Here’s To The Crazy One

I have never been to an Apple event. I have never met an Apple executive. I have never even been to San Francisco, much less Cupertino.

With all of that said, it should be obvious that I never knew Steve Jobs, Apple’s former CEO whose death was a year ago today. I covered (and continue to cover) his most famous company every day, and I do continue to be fascinated by Apple as a whole, but I never knew the man. And yet, I miss him. The industry misses him. 

I don’t miss him for the goofy reasons found in Business Insider articles lamenting Apple’s loss of Jobs, and therefore the company’s ability to innovate. I don’t miss him like I would a relative, or even a close friend. I never knew the man; why would I miss him in that way?

But I miss him, all the same – I miss him because he was the x factor. He, and his teams of incredibly talented people, was always the variable, the unpredictable party that often acted as a catalyst for insanely great products. My first experience with Apple’s products wasn’t the original Mac. It wasn’t the iPod. It was the iPhone – during my search for the perfect PDA (cough Palm T|X cough), the iPhone was announced. My first experience with Apple presented the Cupertino company as a true innovator; an entity with a vision. This vision, I realized, was the property of Steve Jobs.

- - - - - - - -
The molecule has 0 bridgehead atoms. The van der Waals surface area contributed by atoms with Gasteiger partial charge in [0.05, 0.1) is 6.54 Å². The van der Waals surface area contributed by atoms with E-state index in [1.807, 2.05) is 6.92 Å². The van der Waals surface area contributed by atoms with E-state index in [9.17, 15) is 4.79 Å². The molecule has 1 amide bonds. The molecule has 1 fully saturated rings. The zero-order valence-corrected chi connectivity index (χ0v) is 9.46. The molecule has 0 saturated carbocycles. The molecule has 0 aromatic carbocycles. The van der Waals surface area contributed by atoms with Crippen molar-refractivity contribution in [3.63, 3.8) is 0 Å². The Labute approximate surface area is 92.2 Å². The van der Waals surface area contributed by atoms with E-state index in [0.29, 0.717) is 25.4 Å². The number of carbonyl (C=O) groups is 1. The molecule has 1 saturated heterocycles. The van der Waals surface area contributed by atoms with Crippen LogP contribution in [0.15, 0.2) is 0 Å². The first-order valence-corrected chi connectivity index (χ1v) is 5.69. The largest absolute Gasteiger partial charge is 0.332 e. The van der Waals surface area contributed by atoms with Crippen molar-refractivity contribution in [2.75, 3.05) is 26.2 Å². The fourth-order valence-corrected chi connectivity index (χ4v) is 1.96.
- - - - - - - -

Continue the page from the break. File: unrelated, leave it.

So in a way, I miss the embodiment of this vision. This vision went beyond silicon and pixels: it was the idea that life could be improved through applied human invention.

Steve Jobs has been called the Edison of our time. That’s likely to be accurate in many ways, but I also believe that Jobs rose to a power of position not because of his technical ability, as Edison did, but by his strong opinions of the computing industry in general. Luckily, there are others who have similar ideals – and many are in as powerful as a position as Jobs was. However, none possess the unique combination of showmanship, chutzpah, or persistence that Jobs demonstrated time and time again.

Everyone dies. Jobs knew this. Regardless, Jobs will continue to be missed. Apple will continue to be strong, but Jobs will be missed. Gone are the days when a single crazy man will take the stage and tell us, as if by magic, exactly where computing will next go, and then unveil a product that takes us there in style.

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